2011-07-08 - The Good Samaritan: A Deeper Look
Originally Preached 2005-06-12
Jesus often spoke in parables. Parables were stories in which heavenly truths were shown in earthly incidents. A parable is a comparison or parallel between two things. Often we think of it just as a story with a moral and we forget the parallel part. The disciples wondered why Jesus always spoke in parables.
Jesus says the reason for using parables was that he wanted to show things to some and hide it from others. Now that doesn't mean he wanted some to get nothing out of it but that he wanted some to get more. He gave the story relevance for all and truth for some. So there's sort of the plain obvious lesson in parables but there's a deeper lesson only meant for his disciples those who are learners under his tutelage.
Let's take just one parable and examine it at a deeper level. Let's consider probably one of the most familiar parables of the Bible, the parable of the Good Samaritan. So often we look at the application that precedes and follows it about loving neighbors and being like the Good Samaritan that we don't really study the parable itself. This time let's just study and look into the mind of Christ for it is out of his mind that these parables came.
OK do you see that you are to be like the Good Samaritan, love others, and treat everyone well. Great then you get the relevance but let's dig for the truth. To do that let's look at it one or two verses at a time.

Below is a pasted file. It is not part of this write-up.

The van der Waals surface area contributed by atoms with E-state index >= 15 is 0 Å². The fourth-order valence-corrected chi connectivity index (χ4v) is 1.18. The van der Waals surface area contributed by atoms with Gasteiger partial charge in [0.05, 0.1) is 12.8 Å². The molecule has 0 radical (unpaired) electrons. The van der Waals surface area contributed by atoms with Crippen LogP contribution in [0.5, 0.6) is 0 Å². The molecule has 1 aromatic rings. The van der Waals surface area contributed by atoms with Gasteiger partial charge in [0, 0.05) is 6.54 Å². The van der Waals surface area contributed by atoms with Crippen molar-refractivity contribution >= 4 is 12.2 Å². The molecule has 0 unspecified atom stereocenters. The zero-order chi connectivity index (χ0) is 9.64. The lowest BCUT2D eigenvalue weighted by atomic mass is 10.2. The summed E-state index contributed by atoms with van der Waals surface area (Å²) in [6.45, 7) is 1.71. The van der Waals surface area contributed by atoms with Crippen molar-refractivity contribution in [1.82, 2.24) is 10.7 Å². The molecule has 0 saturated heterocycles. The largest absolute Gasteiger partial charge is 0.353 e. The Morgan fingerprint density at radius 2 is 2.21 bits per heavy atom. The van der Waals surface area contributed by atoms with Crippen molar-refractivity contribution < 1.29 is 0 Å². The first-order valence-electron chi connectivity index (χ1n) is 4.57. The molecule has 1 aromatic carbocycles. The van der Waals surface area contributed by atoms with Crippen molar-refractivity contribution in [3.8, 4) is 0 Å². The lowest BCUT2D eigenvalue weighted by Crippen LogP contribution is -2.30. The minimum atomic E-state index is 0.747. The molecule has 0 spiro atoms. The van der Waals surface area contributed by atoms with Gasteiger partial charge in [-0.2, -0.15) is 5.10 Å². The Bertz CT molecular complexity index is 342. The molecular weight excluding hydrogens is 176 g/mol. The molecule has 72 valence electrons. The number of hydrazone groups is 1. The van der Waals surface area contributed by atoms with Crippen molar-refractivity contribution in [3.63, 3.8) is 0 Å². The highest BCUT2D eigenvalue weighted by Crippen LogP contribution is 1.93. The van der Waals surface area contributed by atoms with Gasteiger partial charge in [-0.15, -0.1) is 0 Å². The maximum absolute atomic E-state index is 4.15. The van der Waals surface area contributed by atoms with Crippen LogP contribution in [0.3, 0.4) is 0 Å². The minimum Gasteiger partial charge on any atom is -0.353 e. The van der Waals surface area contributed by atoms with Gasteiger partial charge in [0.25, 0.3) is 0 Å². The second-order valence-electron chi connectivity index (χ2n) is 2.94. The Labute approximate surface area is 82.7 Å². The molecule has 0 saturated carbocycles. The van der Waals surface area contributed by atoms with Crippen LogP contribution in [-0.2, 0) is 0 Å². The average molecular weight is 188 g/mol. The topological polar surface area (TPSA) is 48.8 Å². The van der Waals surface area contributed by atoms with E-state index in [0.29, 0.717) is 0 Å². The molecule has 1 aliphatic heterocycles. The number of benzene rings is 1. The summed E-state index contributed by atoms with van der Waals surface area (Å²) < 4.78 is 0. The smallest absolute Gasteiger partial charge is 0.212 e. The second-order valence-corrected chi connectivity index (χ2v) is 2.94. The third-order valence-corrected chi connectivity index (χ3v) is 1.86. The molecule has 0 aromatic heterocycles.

The story starts with a certain man. Humanity also began with a certain man. The Hebrew word for both Adam and man is the same. This man began a journey down from Jerusalem to Jericho. That trip consisted of a 3,000 to 3,500 foot drop in elevation over 18 miles. It was not a series of ups and downs, just one continual descent. That takes more significance when we see Jerusalem as the place Jesus' Jewish contemporaries saw it. The city of Jerusalem was the city that bore the name of the Lord. It was the only city with God's temple with God's house. It was the city of God. Man went down from God's city to Jericho. Leaving God is always a downhill journey. He went down to Jericho. The first Jericho known to the Jews was the first pagan city they destroyed when they conquered the Promised Land. It represents the city of man. He was going the wrong direction. And then the parable says the man fell among thieves. Thinking of the journey as being man's descent from God's ways to his own ways, we see that he fell to Sin and demons. Being thieves it is implied that they robbed the man. He was deprived of innocence and the blessings of Eden. But the thieves aren't satisfied there. Sin always takes you farther than you wanted to go, and costs more than you wanted to pay. The thieves also stripped him; they took his robe of righteousness. In the garden, Adam and Eve lost their robe and tried to use a few leaves to do the job until God provided better robes. The thieves also wounded him. The wounds are the pain and suffering of separation from God. And lastly the thieves left him half dead. The wages of sin is death; on earth we're earning but just haven't collected it yet. If you put in the time, you know the paycheck is coming at the end of the week. Looking at the verse as a whole we see that Adam and Eve represent us all. The man's fall to sin is their fall and our fall. Mankind strayed from God to man and lost the good God had bestowed.
Until next time
All scripture references from KJV unless otherwise noted